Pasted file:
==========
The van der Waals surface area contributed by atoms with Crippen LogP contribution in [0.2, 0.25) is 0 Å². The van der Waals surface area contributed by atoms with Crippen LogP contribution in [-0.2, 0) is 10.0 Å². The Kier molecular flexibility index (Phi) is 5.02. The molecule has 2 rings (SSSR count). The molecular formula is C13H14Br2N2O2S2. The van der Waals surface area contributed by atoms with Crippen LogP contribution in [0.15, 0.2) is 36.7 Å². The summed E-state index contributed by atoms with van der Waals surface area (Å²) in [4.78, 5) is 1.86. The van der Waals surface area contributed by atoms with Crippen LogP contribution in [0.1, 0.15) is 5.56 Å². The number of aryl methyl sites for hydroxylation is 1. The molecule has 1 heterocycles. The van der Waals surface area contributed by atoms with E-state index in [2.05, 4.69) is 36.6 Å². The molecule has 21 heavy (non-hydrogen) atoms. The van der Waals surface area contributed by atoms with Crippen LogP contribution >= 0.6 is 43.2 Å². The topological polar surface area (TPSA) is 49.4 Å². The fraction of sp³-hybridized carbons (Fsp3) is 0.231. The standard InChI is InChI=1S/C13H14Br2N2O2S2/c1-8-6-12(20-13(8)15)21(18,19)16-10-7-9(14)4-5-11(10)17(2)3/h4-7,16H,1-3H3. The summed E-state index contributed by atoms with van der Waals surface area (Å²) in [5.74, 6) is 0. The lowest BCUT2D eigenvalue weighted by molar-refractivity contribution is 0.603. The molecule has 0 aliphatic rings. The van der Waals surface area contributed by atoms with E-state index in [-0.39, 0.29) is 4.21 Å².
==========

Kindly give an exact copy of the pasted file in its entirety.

The van der Waals surface area contributed by atoms with Crippen LogP contribution in [0.2, 0.25) is 0 Å². The van der Waals surface area contributed by atoms with Crippen LogP contribution in [-0.2, 0) is 10.0 Å². The Kier molecular flexibility index (Phi) is 5.02. The molecule has 2 rings (SSSR count). The molecular formula is C13H14Br2N2O2S2. The van der Waals surface area contributed by atoms with Crippen LogP contribution in [0.15, 0.2) is 36.7 Å². The summed E-state index contributed by atoms with van der Waals surface area (Å²) in [4.78, 5) is 1.86. The van der Waals surface area contributed by atoms with Crippen LogP contribution in [0.1, 0.15) is 5.56 Å². The number of aryl methyl sites for hydroxylation is 1. The molecule has 1 heterocycles. The van der Waals surface area contributed by atoms with E-state index in [2.05, 4.69) is 36.6 Å². The molecule has 21 heavy (non-hydrogen) atoms. The van der Waals surface area contributed by atoms with Crippen LogP contribution >= 0.6 is 43.2 Å². The topological polar surface area (TPSA) is 49.4 Å². The fraction of sp³-hybridized carbons (Fsp3) is 0.231. The standard InChI is InChI=1S/C13H14Br2N2O2S2/c1-8-6-12(20-13(8)15)21(18,19)16-10-7-9(14)4-5-11(10)17(2)3/h4-7,16H,1-3H3. The summed E-state index contributed by atoms with van der Waals surface area (Å²) in [5.74, 6) is 0. The lowest BCUT2D eigenvalue weighted by molar-refractivity contribution is 0.603. The molecule has 0 aliphatic rings. The van der Waals surface area contributed by atoms with E-state index in [-0.39, 0.29) is 4.21 Å².